Philosophical Issues 11 (1):268-299 (2001)

Authors
Philip Pettit
Australian National University
Abstract
Taken as a model for how groups should make collective judgments and decisions, the ideal of deliberative democracy is inherently ambiguous. Consider the idealised case where it is agreed on all sides that a certain conclusion should be endorsed if and only if certain premises are admitted. Does deliberative democracy recommend that members of the group debate the premises and then individually vote, in the light of that debate, on whether or not to support the conclusion? Or does it recommend that members individually vote on the premises, and then let their commitment to the conclusion be settled by whether or not the group endorses the required premises? Deliberative-democratic theory has not addressed this issue, and this is a problem. The discursive dilemma of my title--a generalisation of the doctrinal paradox from analytical jurisprudence--shows that the procedures distinguished can come apart. Thus deliberative democrats must make up their minds on where they stand in relation to the issue; they cannot sit on the fence. This paper is an attempt to address the issue and look at the grounds on which it may be resolved.
Keywords No keywords specified (fix it)
Categories (categorize this paper)
DOI 10.1111/j.1758-2237.2001.tb00047.x
Options
Edit this record
Mark as duplicate
Export citation
Find it on Scholar
Request removal from index
Revision history

Download options

PhilArchive copy

 PhilArchive page | Other versions
External links

Setup an account with your affiliations in order to access resources via your University's proxy server
Configure custom proxy (use this if your affiliation does not provide a proxy)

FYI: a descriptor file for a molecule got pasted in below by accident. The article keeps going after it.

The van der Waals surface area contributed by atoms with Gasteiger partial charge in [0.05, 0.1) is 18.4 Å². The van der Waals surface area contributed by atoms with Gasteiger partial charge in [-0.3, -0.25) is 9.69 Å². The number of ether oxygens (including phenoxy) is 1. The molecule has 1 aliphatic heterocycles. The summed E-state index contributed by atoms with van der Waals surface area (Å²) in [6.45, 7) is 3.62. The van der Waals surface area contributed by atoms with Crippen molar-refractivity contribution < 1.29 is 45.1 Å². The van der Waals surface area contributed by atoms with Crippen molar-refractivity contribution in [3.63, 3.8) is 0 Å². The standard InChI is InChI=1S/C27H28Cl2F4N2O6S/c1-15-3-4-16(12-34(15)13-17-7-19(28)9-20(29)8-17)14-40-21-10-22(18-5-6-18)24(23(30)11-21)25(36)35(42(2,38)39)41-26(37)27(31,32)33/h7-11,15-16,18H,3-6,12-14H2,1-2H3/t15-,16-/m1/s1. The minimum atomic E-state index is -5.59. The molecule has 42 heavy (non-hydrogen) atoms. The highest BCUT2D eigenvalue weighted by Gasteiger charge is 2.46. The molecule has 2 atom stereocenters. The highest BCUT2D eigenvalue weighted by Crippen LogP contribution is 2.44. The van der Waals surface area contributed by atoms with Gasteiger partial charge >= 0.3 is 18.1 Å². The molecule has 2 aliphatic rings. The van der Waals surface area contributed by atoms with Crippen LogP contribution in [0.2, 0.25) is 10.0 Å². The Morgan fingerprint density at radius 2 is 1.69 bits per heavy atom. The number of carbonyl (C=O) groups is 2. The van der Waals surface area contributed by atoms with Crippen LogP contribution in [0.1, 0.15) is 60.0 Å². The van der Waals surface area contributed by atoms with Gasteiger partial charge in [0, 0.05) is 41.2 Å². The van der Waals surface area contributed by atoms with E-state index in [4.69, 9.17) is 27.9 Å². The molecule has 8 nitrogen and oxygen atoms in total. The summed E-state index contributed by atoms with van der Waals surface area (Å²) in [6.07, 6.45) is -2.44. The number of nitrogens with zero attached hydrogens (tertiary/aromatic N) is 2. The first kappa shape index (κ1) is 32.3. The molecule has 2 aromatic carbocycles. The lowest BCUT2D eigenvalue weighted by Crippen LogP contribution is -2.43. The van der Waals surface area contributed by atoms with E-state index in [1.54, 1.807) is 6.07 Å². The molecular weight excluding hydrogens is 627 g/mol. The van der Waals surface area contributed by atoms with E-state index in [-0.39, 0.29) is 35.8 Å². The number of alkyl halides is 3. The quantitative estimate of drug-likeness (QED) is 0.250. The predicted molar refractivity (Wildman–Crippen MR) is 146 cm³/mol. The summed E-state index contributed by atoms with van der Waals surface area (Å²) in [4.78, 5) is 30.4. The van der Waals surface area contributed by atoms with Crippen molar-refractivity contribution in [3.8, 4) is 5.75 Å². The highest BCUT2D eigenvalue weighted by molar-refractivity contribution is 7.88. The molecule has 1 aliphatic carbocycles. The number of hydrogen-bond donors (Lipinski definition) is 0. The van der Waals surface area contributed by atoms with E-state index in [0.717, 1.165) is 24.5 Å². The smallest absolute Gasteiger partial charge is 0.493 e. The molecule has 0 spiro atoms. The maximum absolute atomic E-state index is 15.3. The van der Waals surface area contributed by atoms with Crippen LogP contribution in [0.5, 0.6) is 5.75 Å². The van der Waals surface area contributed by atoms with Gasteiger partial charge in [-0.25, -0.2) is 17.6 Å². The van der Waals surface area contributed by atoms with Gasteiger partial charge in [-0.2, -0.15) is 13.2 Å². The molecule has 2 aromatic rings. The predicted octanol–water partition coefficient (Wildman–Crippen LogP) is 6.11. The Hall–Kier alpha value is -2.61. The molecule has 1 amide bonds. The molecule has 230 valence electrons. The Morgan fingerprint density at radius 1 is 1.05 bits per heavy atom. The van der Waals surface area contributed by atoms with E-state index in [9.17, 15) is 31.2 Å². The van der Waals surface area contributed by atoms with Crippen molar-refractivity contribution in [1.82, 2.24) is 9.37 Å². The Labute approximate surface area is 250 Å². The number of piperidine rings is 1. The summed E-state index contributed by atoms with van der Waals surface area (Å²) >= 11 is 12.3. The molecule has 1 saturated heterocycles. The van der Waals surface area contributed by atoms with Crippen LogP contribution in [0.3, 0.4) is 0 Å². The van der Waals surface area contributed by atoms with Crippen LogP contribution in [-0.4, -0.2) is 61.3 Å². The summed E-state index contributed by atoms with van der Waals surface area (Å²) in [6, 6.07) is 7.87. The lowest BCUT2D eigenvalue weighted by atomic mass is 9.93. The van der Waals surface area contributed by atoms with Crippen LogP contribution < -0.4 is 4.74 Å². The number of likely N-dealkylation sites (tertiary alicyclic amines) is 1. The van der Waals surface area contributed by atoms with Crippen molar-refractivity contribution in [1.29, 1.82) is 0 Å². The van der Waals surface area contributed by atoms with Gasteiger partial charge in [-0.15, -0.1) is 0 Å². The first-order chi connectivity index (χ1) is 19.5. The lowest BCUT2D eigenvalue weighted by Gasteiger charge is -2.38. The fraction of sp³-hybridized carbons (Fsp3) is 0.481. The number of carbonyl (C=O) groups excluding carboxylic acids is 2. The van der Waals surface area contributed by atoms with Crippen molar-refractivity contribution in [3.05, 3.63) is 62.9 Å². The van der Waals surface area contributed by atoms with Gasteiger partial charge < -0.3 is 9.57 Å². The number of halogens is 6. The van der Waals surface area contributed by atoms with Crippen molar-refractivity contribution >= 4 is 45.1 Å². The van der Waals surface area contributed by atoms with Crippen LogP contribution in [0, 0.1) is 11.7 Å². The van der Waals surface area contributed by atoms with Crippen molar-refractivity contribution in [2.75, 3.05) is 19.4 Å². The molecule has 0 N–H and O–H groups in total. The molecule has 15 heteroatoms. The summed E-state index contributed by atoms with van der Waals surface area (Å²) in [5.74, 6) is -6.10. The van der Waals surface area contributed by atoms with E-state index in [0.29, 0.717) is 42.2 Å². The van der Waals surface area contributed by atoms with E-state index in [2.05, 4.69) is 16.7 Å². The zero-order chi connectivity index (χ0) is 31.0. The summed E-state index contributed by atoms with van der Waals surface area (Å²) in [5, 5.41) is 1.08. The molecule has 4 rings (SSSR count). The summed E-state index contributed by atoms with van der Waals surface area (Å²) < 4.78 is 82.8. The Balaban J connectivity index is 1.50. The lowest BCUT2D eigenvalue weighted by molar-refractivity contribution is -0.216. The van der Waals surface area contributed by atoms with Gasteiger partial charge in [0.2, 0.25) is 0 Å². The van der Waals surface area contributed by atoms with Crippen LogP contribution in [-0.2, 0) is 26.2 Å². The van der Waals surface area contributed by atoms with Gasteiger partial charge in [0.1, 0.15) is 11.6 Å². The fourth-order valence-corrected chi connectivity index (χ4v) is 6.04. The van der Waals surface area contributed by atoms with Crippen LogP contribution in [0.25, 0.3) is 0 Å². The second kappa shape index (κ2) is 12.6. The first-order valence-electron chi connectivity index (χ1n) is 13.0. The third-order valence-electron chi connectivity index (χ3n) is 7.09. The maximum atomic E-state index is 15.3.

Through your library

References found in this work BETA

Democracy and Disagreement.Amy Gutmann - 1996 - Belknap Press of Harvard University Press.
Delibration and Democratic Legitimacy.Joshua Cohen - 1989 - In Derek Matravers & Jonathan E. Pike (eds.), Debates in Contemporary Political Philosophy: An Anthology. Routledge, in Association with the Open University.

View all 17 references / Add more references

Citations of this work BETA

Arrow's Theorem in Judgment Aggregation.Franz Dietrich & Christian List - 2007 - Social Choice and Welfare 29 (1):19-33.
Group Action Without Group Minds.Kenneth Silver - forthcoming - Philosophy and Phenomenological Research.

View all 102 citations / Add more citations

Similar books and articles

Communicative Democracy: A Version of Deliberative Democracy.Adela Cortina - 2010 - Archiv für Rechts- Und Sozialphilosophie 96 (2):133-150.
The Deliberative Democrat’s Idea of Justice.John S. Dryzek - 2013 - European Journal of Political Theory 12 (4):329-346.
E-Democracy, E-Contestation and the Monitorial Citizen.Jeroen van den Hoven - 2005 - Ethics and Information Technology 7 (2):51-59.
Can Deliberative Democracy Be Partisan?Russell Muirhead - 2010 - Critical Review: A Journal of Politics and Society 22 (2-3):129-157.
The (Severe) Limits of Deliberative Democracy as the Basis for Political Choice.Gerald F. Gaus - 2008 - Theoria: A Journal of Social and Political Theory 55 (117):26-53.
Depoliticizing Democracy.Philip Pettit - 2004 - Ratio Juris 17 (1):52-65.
Pictures of Politics: Deliberative and Other Aspects of Democracy.Bert van den Brink - 2012 - Archiv für Rechts- Und Sozialphilosophie 98 (3):396-410.
Liberal, Republican and Deliberative Democracy.Henning Ottmann - 2006 - Synthesis Philosophica 21 (2):315-325.

Analytics

Added to PP index
2016-02-04

Total views
316 ( #28,737 of 2,448,391 )

Recent downloads (6 months)
35 ( #19,547 of 2,448,391 )

How can I increase my downloads?

Downloads

My notes